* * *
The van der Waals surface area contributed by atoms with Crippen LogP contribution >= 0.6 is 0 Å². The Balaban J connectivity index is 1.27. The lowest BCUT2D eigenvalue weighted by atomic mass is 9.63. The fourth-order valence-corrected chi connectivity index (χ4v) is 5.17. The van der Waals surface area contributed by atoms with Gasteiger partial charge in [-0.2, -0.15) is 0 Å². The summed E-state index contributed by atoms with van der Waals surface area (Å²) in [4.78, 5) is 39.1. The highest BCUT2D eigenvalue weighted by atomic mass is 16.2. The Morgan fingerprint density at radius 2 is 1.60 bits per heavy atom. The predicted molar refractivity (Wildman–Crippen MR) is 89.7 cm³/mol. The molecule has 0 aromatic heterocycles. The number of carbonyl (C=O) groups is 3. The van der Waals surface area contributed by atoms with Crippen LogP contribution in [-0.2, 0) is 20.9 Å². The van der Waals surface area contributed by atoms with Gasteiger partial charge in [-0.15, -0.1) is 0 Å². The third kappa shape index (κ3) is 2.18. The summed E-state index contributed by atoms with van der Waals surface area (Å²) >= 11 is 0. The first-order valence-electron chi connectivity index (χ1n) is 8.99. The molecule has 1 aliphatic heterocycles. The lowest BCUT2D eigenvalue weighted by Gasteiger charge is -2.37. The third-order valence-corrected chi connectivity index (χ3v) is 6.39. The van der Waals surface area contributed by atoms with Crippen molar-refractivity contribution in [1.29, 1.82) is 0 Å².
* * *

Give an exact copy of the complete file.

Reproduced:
The van der Waals surface area contributed by atoms with Crippen LogP contribution >= 0.6 is 0 Å². The Balaban J connectivity index is 1.27. The lowest BCUT2D eigenvalue weighted by atomic mass is 9.63. The fourth-order valence-corrected chi connectivity index (χ4v) is 5.17. The van der Waals surface area contributed by atoms with Gasteiger partial charge in [-0.2, -0.15) is 0 Å². The summed E-state index contributed by atoms with van der Waals surface area (Å²) in [4.78, 5) is 39.1. The highest BCUT2D eigenvalue weighted by atomic mass is 16.2. The Morgan fingerprint density at radius 2 is 1.60 bits per heavy atom. The predicted molar refractivity (Wildman–Crippen MR) is 89.7 cm³/mol. The molecule has 0 aromatic heterocycles. The number of carbonyl (C=O) groups is 3. The van der Waals surface area contributed by atoms with Crippen LogP contribution in [-0.2, 0) is 20.9 Å². The van der Waals surface area contributed by atoms with Gasteiger partial charge in [-0.15, -0.1) is 0 Å². The third kappa shape index (κ3) is 2.18. The summed E-state index contributed by atoms with van der Waals surface area (Å²) >= 11 is 0. The first-order valence-electron chi connectivity index (χ1n) is 8.99. The molecule has 1 aliphatic heterocycles. The lowest BCUT2D eigenvalue weighted by Gasteiger charge is -2.37. The third-order valence-corrected chi connectivity index (χ3v) is 6.39. The van der Waals surface area contributed by atoms with Crippen molar-refractivity contribution in [1.29, 1.82) is 0 Å².